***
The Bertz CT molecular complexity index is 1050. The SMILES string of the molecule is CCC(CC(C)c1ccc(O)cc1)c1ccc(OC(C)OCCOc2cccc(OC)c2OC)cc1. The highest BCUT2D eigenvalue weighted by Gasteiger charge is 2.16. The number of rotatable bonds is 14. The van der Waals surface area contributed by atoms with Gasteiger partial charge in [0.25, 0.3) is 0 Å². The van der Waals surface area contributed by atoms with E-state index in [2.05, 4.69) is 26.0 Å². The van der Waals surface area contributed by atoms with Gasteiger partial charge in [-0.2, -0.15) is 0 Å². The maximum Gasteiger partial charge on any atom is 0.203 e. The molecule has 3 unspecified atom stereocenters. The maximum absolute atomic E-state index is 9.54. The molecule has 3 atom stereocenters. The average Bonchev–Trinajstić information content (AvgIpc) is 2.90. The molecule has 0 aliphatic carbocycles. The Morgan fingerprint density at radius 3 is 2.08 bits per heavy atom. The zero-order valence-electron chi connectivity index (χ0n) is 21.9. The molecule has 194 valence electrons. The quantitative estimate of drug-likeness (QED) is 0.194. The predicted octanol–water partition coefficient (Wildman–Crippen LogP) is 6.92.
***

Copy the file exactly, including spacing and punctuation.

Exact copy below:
The Bertz CT molecular complexity index is 1050. The SMILES string of the molecule is CCC(CC(C)c1ccc(O)cc1)c1ccc(OC(C)OCCOc2cccc(OC)c2OC)cc1. The highest BCUT2D eigenvalue weighted by Gasteiger charge is 2.16. The number of rotatable bonds is 14. The van der Waals surface area contributed by atoms with Gasteiger partial charge in [0.25, 0.3) is 0 Å². The van der Waals surface area contributed by atoms with E-state index in [2.05, 4.69) is 26.0 Å². The van der Waals surface area contributed by atoms with Gasteiger partial charge in [-0.2, -0.15) is 0 Å². The maximum Gasteiger partial charge on any atom is 0.203 e. The molecule has 3 unspecified atom stereocenters. The maximum absolute atomic E-state index is 9.54. The molecule has 3 atom stereocenters. The average Bonchev–Trinajstić information content (AvgIpc) is 2.90. The molecule has 0 aliphatic carbocycles. The Morgan fingerprint density at radius 3 is 2.08 bits per heavy atom. The zero-order valence-electron chi connectivity index (χ0n) is 21.9. The molecule has 194 valence electrons. The quantitative estimate of drug-likeness (QED) is 0.194. The predicted octanol–water partition coefficient (Wildman–Crippen LogP) is 6.92.